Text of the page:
Death’s Apprentice – Part Five

My heart gave a start as the door to the back was flung open. Several things happened at once; a tall man with a large hook nose and wearing dark blue overalls covered in soot burst into the room just as Lola yelped and disappeared behind my chair.

‘Lola!’

‘No dogs! No dogs! We don’t do dogs!’ called the man, flinging his arms in the air like he was swatting flies.

The receptionist jumped up. ‘No, Mr Black, he’s here for the job. His name is Joe Bones. I told you about him -’

He stopped his arms still high in the air. ‘You did?’ he asked, turning to look at the receptionist.

‘Yes, just now.’

‘Oh, I don’t know,’ he snapped, ‘how am I supposed to remember everything?’ He turned on his heels to look at me. ‘Mmm,’ he said, looking over his thick round glasses at me, ‘you’d better come through then. But not the dog!’

‘Okay, I er…’ I looked a Lola. I didn’t think she’d want to go anyway.

‘Leave with me,’ said the receptionist, who was now standing beside me although I hadn’t seen her move at all.

‘Are you sure?’ I asked.

‘She’ll be fine with me here,’ she said, taking Lola’s lead, ‘now go on Mr Bones, go and do your interview before you miss out.’

I followed Mr Crow through the door and into the back of the funeral parlour. There was a funny smell, of acid and melted wax, lavender and something that reminded me of a fly spray my nanna used when she was still alive.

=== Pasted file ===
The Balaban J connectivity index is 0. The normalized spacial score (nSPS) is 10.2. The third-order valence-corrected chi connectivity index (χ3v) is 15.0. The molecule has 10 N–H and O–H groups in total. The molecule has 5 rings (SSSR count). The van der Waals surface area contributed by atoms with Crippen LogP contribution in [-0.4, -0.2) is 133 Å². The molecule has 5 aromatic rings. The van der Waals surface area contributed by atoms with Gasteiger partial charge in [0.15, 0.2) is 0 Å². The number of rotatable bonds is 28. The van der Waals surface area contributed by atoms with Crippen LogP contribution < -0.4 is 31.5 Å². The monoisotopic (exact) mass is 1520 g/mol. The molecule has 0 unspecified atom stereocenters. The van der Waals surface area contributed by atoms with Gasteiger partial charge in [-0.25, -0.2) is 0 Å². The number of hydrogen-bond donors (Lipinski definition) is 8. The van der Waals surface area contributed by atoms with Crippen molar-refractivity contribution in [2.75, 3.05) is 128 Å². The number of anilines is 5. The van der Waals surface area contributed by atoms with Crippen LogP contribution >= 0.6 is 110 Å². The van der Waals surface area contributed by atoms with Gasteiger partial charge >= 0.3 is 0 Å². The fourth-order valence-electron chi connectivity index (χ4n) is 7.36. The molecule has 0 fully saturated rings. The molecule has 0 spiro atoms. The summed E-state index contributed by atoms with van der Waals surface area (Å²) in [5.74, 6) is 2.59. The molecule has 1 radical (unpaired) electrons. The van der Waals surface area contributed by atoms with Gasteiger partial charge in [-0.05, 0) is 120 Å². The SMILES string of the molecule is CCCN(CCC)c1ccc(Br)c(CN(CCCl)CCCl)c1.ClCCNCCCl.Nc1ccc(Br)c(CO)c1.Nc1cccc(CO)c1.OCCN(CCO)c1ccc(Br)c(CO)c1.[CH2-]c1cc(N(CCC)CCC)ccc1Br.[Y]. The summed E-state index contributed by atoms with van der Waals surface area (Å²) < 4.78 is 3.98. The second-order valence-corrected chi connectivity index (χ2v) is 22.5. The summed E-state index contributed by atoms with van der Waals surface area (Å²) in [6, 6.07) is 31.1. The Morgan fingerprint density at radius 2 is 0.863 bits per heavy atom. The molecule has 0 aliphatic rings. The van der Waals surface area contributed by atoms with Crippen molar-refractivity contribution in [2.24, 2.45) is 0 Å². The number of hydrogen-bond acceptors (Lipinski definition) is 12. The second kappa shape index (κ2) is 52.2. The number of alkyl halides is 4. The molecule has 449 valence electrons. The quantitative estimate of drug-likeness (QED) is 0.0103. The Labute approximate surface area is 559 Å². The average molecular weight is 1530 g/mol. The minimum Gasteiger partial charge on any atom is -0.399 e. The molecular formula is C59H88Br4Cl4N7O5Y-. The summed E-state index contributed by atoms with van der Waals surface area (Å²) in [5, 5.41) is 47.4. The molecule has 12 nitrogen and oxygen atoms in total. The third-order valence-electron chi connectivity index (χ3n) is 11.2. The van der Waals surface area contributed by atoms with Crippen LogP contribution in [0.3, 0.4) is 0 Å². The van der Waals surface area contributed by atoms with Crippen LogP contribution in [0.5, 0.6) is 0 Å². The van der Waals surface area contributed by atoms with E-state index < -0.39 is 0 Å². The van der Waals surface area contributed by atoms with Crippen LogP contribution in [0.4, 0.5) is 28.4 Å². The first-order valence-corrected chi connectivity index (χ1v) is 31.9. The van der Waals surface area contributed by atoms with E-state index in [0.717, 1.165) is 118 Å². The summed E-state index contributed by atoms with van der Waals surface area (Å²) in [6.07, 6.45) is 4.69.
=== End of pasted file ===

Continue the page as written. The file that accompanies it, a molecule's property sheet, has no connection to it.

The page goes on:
‘Down here,’ said Mr Crow, taking a dirty handkerchief from the top of his greasy overalls. He wiped his forehead with it then stuffed back into his pocket.

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Death’s Apprentice – Part Four

Crow’s Funeral Home sat at the end of high street, sandwiched in between Everheart Florists and the King’s Head pub which has been derelict for over twenty years. Crow’s (established 1854, or so the peeling gold lettering over the door told me) was a shabby red-bricked, double-fronted Victorian building.

I pushed open the black door and entered but Lola wouldn’t cross over the threshold. She began to grumble.

I closed my eyes and sighed.

‘Come on girl, don’t do this now.’

I turned to face her. Her teeth were bared and her hackles were raised.

‘What’s up, Lola? Come on now,’ I said, pulling her by the lead, ‘don’t be stupid!’ But the stupid dog wouldn’t listen and dug her white claws into the pavement.

‘Lola, come!’

The dog sat down in silent protest.

‘Can I help you?’

‘It’s this stupid dog,’ I said, ‘she won’t…‘ But I lost my train of thought as I looked up and into the eyes of the most beautiful woman I’d ever met. Her eyes were emerald green, and her hair was the colour of wild red roses. My heart began to skip a beat.

‘We’re closing in a minute but if you need some help?’ she asked, slipping on a pair of black shades.

Lola growled.

‘Be quiet!’ I snapped as I tried to regain my train of thought. Why was I here? Oh yes. ‘I’ve come about the job in the window.’

‘Oh right, come in, come in,’ she said, standing to one side of the doorway, so that I could enter.

‘Come on Lola,’ I said, pulling on the dogs lead. She would not budge.

‘Let me,’ said the receptionist. She took the lead from my hand, gave it a sharp tug and then let out a hiss that sounded a bit like that of an angry swan. The dog stood up and lowered her head in submission and the receptionist pulled her inside. I followed, impressed by how easy she’d tamed my unruly dog.